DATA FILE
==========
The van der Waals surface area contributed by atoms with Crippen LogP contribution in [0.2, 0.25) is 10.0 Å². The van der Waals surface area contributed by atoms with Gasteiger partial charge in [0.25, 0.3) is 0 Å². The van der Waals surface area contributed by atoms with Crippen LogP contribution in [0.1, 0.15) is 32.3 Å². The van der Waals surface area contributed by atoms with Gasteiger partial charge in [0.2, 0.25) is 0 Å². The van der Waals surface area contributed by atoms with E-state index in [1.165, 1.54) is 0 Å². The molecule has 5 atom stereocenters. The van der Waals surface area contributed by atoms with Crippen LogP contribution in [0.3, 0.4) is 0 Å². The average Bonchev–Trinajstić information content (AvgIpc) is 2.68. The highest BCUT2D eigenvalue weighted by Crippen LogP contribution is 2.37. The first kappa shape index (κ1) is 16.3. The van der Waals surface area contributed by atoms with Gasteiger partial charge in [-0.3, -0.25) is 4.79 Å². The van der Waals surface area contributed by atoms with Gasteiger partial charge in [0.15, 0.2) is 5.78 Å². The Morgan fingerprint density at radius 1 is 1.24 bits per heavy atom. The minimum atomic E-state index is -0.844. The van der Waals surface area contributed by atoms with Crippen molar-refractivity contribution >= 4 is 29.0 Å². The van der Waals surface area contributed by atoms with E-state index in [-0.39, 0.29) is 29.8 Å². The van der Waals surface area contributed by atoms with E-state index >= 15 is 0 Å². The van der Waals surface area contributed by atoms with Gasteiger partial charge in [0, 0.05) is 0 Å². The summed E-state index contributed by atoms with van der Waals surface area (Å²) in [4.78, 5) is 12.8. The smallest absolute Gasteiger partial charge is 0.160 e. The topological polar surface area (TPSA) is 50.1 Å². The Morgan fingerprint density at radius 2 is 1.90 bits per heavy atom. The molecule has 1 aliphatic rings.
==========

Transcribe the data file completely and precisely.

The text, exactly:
The van der Waals surface area contributed by atoms with Crippen LogP contribution in [0.2, 0.25) is 10.0 Å². The van der Waals surface area contributed by atoms with Gasteiger partial charge in [0.25, 0.3) is 0 Å². The van der Waals surface area contributed by atoms with Crippen LogP contribution in [0.1, 0.15) is 32.3 Å². The van der Waals surface area contributed by atoms with Gasteiger partial charge in [0.2, 0.25) is 0 Å². The van der Waals surface area contributed by atoms with E-state index in [1.165, 1.54) is 0 Å². The molecule has 5 atom stereocenters. The van der Waals surface area contributed by atoms with Crippen LogP contribution in [0.3, 0.4) is 0 Å². The average Bonchev–Trinajstić information content (AvgIpc) is 2.68. The highest BCUT2D eigenvalue weighted by Crippen LogP contribution is 2.37. The first kappa shape index (κ1) is 16.3. The van der Waals surface area contributed by atoms with Gasteiger partial charge in [-0.3, -0.25) is 4.79 Å². The van der Waals surface area contributed by atoms with Gasteiger partial charge in [0.15, 0.2) is 5.78 Å². The Morgan fingerprint density at radius 1 is 1.24 bits per heavy atom. The minimum atomic E-state index is -0.844. The van der Waals surface area contributed by atoms with Crippen molar-refractivity contribution >= 4 is 29.0 Å². The van der Waals surface area contributed by atoms with E-state index in [-0.39, 0.29) is 29.8 Å². The van der Waals surface area contributed by atoms with E-state index >= 15 is 0 Å². The van der Waals surface area contributed by atoms with Gasteiger partial charge in [0, 0.05) is 0 Å². The summed E-state index contributed by atoms with van der Waals surface area (Å²) in [4.78, 5) is 12.8. The smallest absolute Gasteiger partial charge is 0.160 e. The topological polar surface area (TPSA) is 50.1 Å². The Morgan fingerprint density at radius 2 is 1.90 bits per heavy atom. The molecule has 1 aliphatic rings.